Thursday, 15 May 2008

An Investing Lesson from Greek Mythology

There is one ancient Greeks myth that we investors would do well to heed even today thousands of years later. Like Odysseus, we must resist the seductive songs of the investment Sirens luring us to financial destruction.

A case in point is mutual funds. Many times has the disappointing truth been told that most mutual funds' investment returns are worse than their reference index. Worse, far worse in fact, than this are the investment returns of the actual investors in mutual funds. Vanguard fund founder John Bogle recently wrote in his Bogle's Corner May/June issue (thanks to the Bylo where I found this link) of evidence of shocking under-performance of investors in a group of 200 US mutual funds.
"... the 200 funds with the largest cash inflows during the five-year period 1996–2000—essentially the duration of the late, great bull market—reported an average return of 8.9 percent for the 10 years from 1996 to 2005. But the dollar-weighted return of those 200 funds— the return actually earned by their shareholders—was just 2.4 percent, only 25 percent of the annual returns reported by the funds themselves."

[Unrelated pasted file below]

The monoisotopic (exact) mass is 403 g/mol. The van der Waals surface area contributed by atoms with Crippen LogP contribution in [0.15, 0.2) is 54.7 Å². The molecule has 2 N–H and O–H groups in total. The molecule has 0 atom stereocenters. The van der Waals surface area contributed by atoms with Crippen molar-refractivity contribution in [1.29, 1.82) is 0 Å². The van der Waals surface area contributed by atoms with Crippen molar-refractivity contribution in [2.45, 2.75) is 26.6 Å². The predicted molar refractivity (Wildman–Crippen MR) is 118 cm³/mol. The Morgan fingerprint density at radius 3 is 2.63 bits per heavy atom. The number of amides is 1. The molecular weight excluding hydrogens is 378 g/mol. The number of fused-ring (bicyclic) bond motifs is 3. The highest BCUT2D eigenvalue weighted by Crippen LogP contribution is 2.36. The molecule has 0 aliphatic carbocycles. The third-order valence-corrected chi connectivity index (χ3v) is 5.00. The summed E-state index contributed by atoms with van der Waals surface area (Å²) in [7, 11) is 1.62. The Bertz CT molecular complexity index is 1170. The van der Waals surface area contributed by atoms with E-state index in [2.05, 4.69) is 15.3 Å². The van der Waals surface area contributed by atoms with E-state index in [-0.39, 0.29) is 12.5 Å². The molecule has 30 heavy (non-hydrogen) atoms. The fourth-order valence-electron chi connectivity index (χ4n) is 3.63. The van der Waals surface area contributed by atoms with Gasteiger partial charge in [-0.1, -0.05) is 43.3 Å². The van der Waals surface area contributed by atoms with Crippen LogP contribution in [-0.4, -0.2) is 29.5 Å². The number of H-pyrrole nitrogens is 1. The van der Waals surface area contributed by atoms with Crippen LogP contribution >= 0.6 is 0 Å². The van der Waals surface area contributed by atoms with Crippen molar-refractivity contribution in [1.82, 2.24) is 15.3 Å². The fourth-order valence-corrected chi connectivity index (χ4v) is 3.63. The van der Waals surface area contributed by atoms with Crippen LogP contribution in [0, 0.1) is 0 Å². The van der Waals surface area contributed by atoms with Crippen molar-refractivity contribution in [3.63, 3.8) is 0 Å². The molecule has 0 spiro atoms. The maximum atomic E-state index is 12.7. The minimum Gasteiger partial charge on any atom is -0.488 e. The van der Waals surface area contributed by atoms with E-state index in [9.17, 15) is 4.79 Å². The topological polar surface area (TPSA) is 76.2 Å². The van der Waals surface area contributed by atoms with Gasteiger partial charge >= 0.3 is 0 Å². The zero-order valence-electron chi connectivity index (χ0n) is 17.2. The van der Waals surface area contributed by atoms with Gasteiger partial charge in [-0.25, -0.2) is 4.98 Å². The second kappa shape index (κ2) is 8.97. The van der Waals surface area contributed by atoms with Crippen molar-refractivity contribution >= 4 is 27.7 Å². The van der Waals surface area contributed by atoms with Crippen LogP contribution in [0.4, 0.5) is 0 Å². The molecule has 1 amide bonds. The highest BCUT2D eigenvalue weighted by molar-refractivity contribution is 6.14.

After inflation and taxes, that wouldn't be much!

To continue the analogy, the Siren song was the advertising of the mutual fund companies touting their recent past investment performance. Sadly, the cash inflows are evidence that the investing public listened. (Others call this chasing returns but I like the Greek analogy.)

The way to resist is to do as Odysseus instructed his sailors - build a plan, stick some wax in the ear and don't deviate when the temptation is strongest.

2 comments:

Cincinnati Retirement Planning said...

Interesting post. :) I myself love Greek Mythology. Specially about the Trojan war & about the Titans & gods.

CanadianInvestor said...

I'm sure someone else has done it but it struck me as I was writing the post that there could be a whole series of investing lessons based on fables and mythology.

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